A Fancier Twitter Timeline A Fancier Twitter Timeline

I truly enjoy the finer things in life.  For example, if I'm going to eat a steak I don't want some fatty low grade piece of meat.  I would much rather (in this case, spend the additional money) to get an AAA grade of meat.  The taste is worth it.

The same is true with development; the Twitter Timeline is "nice", but I personally don't want a linear, scrollable representation of my Tweets!  I want the AAA grade where in this case it just takes a little bit more time instead of money…  As you can see above, my Tweets are sliding in and out every 7.5 seconds.  Once it cycles through my latest 10, it restarts again.

 The beauty part of this is the effort wasn't too complicated.  In fact, Twitter already provides a slick JSON representation of my Tweets here: https://api.twitter.com/1/statuses/user_timeline.json?include_entities=true&include_rts=true&screen_name=endyourif&count=10

The first thing I need to do is parse this out.  So my number 1 rule in coding, is don't re-invent the wheel, someone has probably already done it.  Quick research brought me to TwitStream.  The goal of their code was more geared towards the Twitter Search API oppose to the user timeline, so I had to make a few alterations.

The fully updated twitStream.js is here:

* TwitStream - A jQuery plugin for the Twitter Search API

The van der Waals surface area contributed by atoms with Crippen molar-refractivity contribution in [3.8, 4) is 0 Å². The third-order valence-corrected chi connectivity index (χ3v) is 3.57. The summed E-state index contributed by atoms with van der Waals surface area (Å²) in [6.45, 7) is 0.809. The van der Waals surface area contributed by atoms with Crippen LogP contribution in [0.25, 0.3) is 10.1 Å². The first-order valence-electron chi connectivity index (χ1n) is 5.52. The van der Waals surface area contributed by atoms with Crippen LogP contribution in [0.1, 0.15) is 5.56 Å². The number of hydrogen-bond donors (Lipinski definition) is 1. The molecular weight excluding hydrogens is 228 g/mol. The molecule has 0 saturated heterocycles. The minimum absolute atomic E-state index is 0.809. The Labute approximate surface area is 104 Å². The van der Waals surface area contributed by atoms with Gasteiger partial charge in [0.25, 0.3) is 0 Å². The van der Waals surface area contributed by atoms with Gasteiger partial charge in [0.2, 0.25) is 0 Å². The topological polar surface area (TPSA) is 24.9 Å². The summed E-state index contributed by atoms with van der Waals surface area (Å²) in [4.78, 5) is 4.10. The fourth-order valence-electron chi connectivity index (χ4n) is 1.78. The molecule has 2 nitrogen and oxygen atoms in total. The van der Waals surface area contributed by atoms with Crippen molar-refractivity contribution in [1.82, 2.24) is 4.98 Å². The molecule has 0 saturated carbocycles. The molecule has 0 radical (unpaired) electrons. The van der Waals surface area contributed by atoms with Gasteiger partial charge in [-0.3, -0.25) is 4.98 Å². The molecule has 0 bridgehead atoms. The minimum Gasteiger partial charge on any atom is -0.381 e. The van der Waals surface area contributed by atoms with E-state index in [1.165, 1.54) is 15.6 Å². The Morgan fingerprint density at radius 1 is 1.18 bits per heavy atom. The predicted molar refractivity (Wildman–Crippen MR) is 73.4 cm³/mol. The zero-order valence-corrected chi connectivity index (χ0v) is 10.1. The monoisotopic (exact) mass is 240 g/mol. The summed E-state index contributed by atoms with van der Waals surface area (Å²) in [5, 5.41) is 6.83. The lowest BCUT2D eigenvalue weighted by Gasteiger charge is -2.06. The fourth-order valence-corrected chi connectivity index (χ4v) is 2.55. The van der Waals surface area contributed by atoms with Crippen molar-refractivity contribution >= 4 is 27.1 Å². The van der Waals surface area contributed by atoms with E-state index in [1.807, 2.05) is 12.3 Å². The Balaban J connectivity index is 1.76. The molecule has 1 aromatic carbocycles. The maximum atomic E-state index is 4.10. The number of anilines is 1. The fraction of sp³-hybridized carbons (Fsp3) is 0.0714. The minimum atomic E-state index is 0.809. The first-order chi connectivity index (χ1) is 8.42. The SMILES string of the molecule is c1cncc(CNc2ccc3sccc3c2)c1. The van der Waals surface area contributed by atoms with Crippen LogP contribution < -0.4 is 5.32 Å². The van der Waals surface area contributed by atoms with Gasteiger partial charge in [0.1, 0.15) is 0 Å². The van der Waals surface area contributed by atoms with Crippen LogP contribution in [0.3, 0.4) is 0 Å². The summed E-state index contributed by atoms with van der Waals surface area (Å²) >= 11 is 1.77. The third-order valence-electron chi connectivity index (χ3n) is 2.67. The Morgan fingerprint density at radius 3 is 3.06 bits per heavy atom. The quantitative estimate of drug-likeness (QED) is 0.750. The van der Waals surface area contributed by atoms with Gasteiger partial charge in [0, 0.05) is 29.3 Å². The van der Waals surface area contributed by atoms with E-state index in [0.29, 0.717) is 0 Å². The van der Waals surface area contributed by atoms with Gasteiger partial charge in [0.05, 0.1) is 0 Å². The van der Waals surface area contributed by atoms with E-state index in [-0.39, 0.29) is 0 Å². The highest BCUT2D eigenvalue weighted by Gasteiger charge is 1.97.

* Version 1.2
* http://kjc-designs.com/TwitStream
* Copyright (c) 2009 Noah Cooper
* Licensed under the GNU General Public License http://www.gnu.org/licenses/
return this.replace(/[A-Za-z]+:\/\/[A-Za-z0-9-_]+\.[A-Za-z0-9-_:%&;\?\/.=]+/g,function(m){
return m.link(m);
return this.replace(/[@]+[A-Za-z0-9-_]+/g,function(u){
return u.link("http://twitter.com/"+u.replace("@",""));
return this.replace(/[]+[A-Za-z0-9-_]+/,function(t){
return t;
var showTweetLinks='none';
var width = $(window).width();
function fetch_tweets(elem){
num=elem.attr('class').split(' ').slice(-1);
var url="https://api.twitter.com/1/statuses/user_timeline.json?include_entities=true&include_rts=true&screen_name="+keyword+"&count="+num+"&callback=?";
var tTime=new Date(Date.parse(this.created_at));
var cTime=new Date();
var sinceMin=Math.round((cTime-tTime)/60000);
var sinceSec=Math.round((cTime-tTime)/1000);
var since='less than 10 seconds ago';
else if(sinceSec<20)
var since='less than 20 seconds ago';
var since='half a minute ago';
else if(sinceMin==1){
var sinceSec=Math.round((cTime-tTime)/1000);
var since='half a minute ago';
else if(sinceSec<60)
var since='less than a minute ago';
var since='1 minute ago';
else if(sinceMin<45)
var since=sinceMin+' minutes ago';
else if(sinceMin>44&&sinceMin<60)
var since='about 1 hour ago';
else if(sinceMin<1440){
var sinceHr=Math.round(sinceMin/60);
var since='about 1 hour ago';
var since='about '+sinceHr+' hours ago';
else if(sinceMin>1439&&sinceMin<2880)
var since='1 day ago';
var sinceDay=Math.round(sinceMin/1440);
var since=sinceDay+' days ago';
var tweetBy='<a target="_blank" href="http://twitter.com/'+this.user.screen_name+'">@'+this.user.screen_name+'</a> '+since;
tweetBy=tweetBy+' &middot; <a target="_blank" href="http://twitter.com/?status=@'+this.user.screen_name+' &in_reply_to_status_id='+this.id+'&in_reply_to='+this.user.screen_name+'">Reply</a>';
tweetBy=tweetBy+' &middot; <a target="_blank" href="http://twitter.com/'+this.user.screen_name+'/statuses/'+this.id+'">View Tweet</a>';